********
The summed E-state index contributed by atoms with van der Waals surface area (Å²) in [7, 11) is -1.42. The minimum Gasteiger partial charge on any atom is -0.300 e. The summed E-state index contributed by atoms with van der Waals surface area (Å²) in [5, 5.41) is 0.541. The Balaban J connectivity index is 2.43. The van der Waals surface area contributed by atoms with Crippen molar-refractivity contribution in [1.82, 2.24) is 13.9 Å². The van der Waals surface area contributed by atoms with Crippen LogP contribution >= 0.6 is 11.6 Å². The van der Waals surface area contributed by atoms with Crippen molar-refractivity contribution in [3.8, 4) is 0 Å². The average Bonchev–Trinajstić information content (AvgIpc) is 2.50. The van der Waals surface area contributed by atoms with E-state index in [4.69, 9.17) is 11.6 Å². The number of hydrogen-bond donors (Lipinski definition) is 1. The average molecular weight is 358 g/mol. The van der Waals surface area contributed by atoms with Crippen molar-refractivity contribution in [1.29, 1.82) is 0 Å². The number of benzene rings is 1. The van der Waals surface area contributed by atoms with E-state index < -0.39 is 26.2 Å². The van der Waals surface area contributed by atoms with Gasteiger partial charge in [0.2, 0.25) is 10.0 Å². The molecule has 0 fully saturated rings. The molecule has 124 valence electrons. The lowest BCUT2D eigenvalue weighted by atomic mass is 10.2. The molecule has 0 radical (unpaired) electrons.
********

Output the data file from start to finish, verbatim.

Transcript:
The summed E-state index contributed by atoms with van der Waals surface area (Å²) in [7, 11) is -1.42. The minimum Gasteiger partial charge on any atom is -0.300 e. The summed E-state index contributed by atoms with van der Waals surface area (Å²) in [5, 5.41) is 0.541. The Balaban J connectivity index is 2.43. The van der Waals surface area contributed by atoms with Crippen molar-refractivity contribution in [1.82, 2.24) is 13.9 Å². The van der Waals surface area contributed by atoms with Crippen LogP contribution >= 0.6 is 11.6 Å². The van der Waals surface area contributed by atoms with Crippen molar-refractivity contribution in [3.8, 4) is 0 Å². The average Bonchev–Trinajstić information content (AvgIpc) is 2.50. The van der Waals surface area contributed by atoms with E-state index in [4.69, 9.17) is 11.6 Å². The number of hydrogen-bond donors (Lipinski definition) is 1. The average molecular weight is 358 g/mol. The van der Waals surface area contributed by atoms with Crippen molar-refractivity contribution in [1.29, 1.82) is 0 Å². The number of benzene rings is 1. The van der Waals surface area contributed by atoms with E-state index < -0.39 is 26.2 Å². The van der Waals surface area contributed by atoms with Gasteiger partial charge in [0.2, 0.25) is 10.0 Å². The molecule has 0 fully saturated rings. The molecule has 124 valence electrons. The lowest BCUT2D eigenvalue weighted by atomic mass is 10.2. The molecule has 0 radical (unpaired) electrons.